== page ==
Germany: Main points of coalition blueprint agreed by CDU/CSU and SPD

Germany inched toward a new government Friday as Chancellor Angela Merkel and the centre-left Social Democrats agreed to move ahead with formal talks to build a coalition. Merkel’s Christian Democrats, her Bavarian CSU allies and Martin Schulz’s SPD announced a policy blueprint for a future coalition government.

If the three parties can agree on the details, and avoid pitfalls along the way, these would become policy in Merkel’s fourth-term government expected to be sworn in by late March.

– Europe –

Germany, the EU’s biggest economy, supports the ambitious reform drive of French President Emmanuel Macron and the European Commission but stays vague on some of the details.

The coalition blueprint starts with the topic of Europe and includes pledges to strengthen common EU foreign and defence policy.

It vows efforts to, “in close partnership with France, sustainably strengthen and reform the eurozone so that the euro can better withstand global crises”.

The plan supports the creation of a European Monetary Fund that could lend to countries in economic crisis, but only pledges to study other Macron ideas, including a common eurozone budget and finance minister.

Lueder Gerken of the Centre for European Policy Studies said that the promise of “a new start” for Europe sends “an important message” to Europe and especially Macron.

However, Gerken found some elements “problematic”, saying that a pledge to increase spending for the EU budget “unnecessarily weakens Germany’s negotiating position”.

Chancellor Angela Merkel, SPD’s Martin Schulz and CSU’s Horst Seehofer address a press conference Friday in Berlin where they presented the coalition blueprint / Photo: Screenshot YouTube


– Economy –

Thanks to flush public coffers, Germany will boost public investment while maintaining a balanced budget, says the paper.

The conservatives were able to stick with a pledge not to raise taxes, which the SPD had wanted to do for the very rich.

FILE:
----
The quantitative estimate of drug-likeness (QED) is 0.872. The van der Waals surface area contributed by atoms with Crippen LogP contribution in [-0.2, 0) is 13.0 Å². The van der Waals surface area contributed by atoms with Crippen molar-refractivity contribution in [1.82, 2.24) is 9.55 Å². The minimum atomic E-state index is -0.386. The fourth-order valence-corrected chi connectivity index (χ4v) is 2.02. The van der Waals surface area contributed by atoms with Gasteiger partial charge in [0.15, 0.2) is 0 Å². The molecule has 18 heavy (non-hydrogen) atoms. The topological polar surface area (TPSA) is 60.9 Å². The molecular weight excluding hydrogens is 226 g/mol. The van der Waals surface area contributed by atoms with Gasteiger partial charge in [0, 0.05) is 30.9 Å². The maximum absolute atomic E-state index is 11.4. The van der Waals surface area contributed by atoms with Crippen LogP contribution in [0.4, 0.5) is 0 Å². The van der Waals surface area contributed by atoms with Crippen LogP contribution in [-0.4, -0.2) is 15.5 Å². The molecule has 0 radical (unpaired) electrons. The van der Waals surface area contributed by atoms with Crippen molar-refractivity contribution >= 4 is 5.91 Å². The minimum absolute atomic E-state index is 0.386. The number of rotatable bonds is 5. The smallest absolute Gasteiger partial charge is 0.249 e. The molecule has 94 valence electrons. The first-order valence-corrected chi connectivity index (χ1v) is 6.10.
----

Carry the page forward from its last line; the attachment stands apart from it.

The SPD won some social welfare concessions, including in health insurance.

On energy and climate, the parties agreed to formally stick with Germany’s carbon emission reduction goals, even if experts agree Germany looks set to overshoot its 2020 target.

They also said Germany would from this year study ways to phase out dirty coal plants, without however setting a target date so far.

German Institute for Economic Research president Marcel Fratzscher said the paper listed many compromises but “lacks a clear vision or courageous reforms that could future-proof Germany”.

– Refugees –

The parties agreed to limit the numbers of refugees and migrants coming to Germany following the arrival of more than one million asylum seekers since 2015.

The mass influx drove the rise of the far-right Alternative for Germany (AfD) party which scored almost 13 percent in September elections.

Under the blueprint, Germany will seek to limit the annual intake of people seeking safe haven to around 200,000, in line with a long-standing demand of the CSU, whose southern state of Bavaria was at the frontline of the refugee arrivals.

Germany will also allow some refugees with temporary status to bring their families, but cap the number of relatives coming to Germany at 1,000 a month.

AfD co-leader Alice Weidel slammed the steps as “a farce” as long as Germany could not lock down its borders.

The refugee rights group Pro Asyl said the policies spell “a victory for hardliners over humanity and human rights”.


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